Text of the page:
• Data Furnisher Regulations: Section 623 of the Fair Credit Reporting Act states that a furnisher must not provide inaccurate consumer information to a credit reporting agency and must investigate all consumer disputes.
  • The Frank-Dodd Act: This legislation restricts banks from trading with their own funds (the “Volcker Rule”), heightened monitoring of systemic risk, tightened regulation of financial products, and introduced consumer protection initiatives. 
  • Liability shifts: As evidenced on two occasions here, several regulations are being updated or new ones are being formulated to increase liability for FIs or Fintechs and further protect consumers from fraud losses.  
  • Real-time payments: There is a general wariness among the industry that faster payment methods will result in more fraud schemes, oftentimes making it impossible to block or reverse transactions until after the fact, resulting in either the originating (ODFI) or receiving (RDFI) institution requiring to make the customers whole. This is somewhat akin to scams (Ex, Pig Butchering) in crypto, wherein a transaction that is initiated by the sender cannot be reversed.

With all these and more on the horizon, financial institutions and fintechs are already looking ahead to fraud mitigation strategies that can help them stay ahead of the curve and ensure that the regulatory changes that are taken in the interest of consumers do not adversely affect their business lines.  

Elder exploitation is rampant

The evolution of payment rails over time has continued to create pathways for fraudsters to evolve and develop new schemes. By design, crypto transactions are not reversible - coupled with the fact that regulatory oversight in the space is still limited. This creates a loophole that fraudsters are ruthlessly exploiting, and people over 60 are their victims of choice. For example, since February 2024, the Unit21 Fraud Consortium has seen over two thousand elder exploitation cases through crypto rails.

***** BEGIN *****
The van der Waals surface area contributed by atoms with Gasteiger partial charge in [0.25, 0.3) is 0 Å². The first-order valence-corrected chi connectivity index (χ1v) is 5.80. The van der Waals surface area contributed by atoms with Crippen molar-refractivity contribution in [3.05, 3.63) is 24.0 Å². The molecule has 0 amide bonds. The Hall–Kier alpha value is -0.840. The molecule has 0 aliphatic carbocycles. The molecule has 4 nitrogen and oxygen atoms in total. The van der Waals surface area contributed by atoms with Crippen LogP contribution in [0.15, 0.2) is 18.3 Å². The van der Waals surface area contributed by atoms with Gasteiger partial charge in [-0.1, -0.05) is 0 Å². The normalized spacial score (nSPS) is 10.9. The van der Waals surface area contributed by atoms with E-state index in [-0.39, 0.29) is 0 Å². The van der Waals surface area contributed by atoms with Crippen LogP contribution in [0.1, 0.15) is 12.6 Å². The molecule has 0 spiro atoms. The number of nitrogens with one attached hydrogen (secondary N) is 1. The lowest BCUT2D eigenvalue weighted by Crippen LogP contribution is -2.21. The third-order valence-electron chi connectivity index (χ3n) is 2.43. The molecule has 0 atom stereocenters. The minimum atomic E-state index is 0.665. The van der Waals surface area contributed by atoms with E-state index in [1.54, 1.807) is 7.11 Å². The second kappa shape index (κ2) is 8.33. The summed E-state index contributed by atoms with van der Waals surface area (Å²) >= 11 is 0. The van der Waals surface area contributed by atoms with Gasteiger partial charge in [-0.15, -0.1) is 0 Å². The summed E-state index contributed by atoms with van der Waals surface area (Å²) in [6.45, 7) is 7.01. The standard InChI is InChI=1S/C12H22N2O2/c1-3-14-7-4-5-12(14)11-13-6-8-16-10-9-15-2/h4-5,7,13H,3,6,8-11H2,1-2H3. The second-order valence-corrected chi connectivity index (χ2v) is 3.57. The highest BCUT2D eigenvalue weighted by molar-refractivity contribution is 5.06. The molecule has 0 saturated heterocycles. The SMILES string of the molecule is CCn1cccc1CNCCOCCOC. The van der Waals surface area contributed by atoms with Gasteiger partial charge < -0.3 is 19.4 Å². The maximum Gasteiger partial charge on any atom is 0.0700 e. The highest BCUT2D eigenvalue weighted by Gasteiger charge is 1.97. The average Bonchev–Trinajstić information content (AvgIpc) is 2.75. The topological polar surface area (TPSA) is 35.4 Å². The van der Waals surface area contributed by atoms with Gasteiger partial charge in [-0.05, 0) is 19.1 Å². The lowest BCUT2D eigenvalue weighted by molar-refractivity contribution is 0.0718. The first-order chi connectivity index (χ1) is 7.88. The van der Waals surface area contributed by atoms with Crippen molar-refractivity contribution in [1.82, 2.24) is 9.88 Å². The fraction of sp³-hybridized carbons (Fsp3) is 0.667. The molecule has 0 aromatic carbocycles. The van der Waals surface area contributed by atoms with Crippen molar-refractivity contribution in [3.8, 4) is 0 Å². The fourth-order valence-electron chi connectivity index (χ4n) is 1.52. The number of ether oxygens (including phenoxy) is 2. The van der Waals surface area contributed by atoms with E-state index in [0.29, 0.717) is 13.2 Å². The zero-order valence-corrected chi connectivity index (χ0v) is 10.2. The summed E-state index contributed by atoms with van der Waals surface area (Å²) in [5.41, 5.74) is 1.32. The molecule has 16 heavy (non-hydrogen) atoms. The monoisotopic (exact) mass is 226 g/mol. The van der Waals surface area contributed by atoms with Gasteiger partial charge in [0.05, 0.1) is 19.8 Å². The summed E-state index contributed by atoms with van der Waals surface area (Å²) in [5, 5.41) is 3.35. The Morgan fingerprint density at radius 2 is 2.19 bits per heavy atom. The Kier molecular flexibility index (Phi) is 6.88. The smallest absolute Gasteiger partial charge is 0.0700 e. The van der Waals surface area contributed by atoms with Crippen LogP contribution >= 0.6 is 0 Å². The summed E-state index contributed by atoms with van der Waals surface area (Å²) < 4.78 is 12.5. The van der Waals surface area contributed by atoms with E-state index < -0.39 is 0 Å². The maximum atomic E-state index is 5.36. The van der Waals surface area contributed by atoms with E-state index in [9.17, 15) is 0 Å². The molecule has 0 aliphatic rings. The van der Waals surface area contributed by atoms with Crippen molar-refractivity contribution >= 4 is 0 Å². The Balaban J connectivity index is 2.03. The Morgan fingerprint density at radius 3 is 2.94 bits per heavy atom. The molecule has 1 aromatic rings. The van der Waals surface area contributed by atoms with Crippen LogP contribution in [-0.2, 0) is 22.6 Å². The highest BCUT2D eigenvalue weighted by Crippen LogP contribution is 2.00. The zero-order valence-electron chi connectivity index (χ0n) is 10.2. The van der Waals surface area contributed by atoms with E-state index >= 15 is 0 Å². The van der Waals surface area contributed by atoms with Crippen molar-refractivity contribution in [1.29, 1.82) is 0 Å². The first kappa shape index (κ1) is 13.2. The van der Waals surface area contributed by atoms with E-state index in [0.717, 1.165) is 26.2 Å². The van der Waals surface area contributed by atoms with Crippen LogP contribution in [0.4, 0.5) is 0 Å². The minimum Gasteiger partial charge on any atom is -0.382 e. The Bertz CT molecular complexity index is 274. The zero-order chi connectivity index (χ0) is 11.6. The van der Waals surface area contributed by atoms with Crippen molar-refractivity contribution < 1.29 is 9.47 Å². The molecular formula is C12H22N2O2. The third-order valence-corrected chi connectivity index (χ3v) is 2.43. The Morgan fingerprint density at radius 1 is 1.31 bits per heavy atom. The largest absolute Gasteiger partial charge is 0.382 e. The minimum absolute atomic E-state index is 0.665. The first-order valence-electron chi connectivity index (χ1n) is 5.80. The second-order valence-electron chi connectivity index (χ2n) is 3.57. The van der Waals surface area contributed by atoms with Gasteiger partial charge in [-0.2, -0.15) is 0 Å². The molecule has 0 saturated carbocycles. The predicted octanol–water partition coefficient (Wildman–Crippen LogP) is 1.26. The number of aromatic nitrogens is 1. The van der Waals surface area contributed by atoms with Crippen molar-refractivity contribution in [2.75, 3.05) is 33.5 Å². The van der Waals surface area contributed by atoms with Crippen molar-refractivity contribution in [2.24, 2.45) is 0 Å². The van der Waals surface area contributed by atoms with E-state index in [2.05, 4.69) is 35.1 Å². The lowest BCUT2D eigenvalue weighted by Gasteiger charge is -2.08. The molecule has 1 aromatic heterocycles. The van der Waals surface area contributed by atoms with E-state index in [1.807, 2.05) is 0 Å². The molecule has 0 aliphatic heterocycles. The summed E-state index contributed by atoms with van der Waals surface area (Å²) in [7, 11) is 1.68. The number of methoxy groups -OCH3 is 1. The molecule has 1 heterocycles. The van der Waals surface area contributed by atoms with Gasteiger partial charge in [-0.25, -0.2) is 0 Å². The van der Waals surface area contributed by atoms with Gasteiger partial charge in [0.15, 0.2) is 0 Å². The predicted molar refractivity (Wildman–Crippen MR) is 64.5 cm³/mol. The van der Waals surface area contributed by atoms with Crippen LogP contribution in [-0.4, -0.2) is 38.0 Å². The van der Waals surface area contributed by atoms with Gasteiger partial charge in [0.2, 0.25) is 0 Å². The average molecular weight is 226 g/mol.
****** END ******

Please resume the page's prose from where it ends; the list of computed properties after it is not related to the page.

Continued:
The typical pathway that fraudsters elect to use is to pose as law enforcement officials (supposedly belonging to organizations such as the IRS and public utilities) and eventually convince these users to send their ‘outstanding’ payments to crypto wallets controlled by the fraudster, leaving the victims in losses and their service providers unable to provide assistance or process refunds and/or reverse their payments. As these customers are likely quite experienced in dealing with traditional banking rails, they have come to expect the same degree of protection they can avail through banks even at non-traditional FIs. Scams of this nature create reputational damage for these organizations, on top of the fraud losses that the consumer directly absorbs.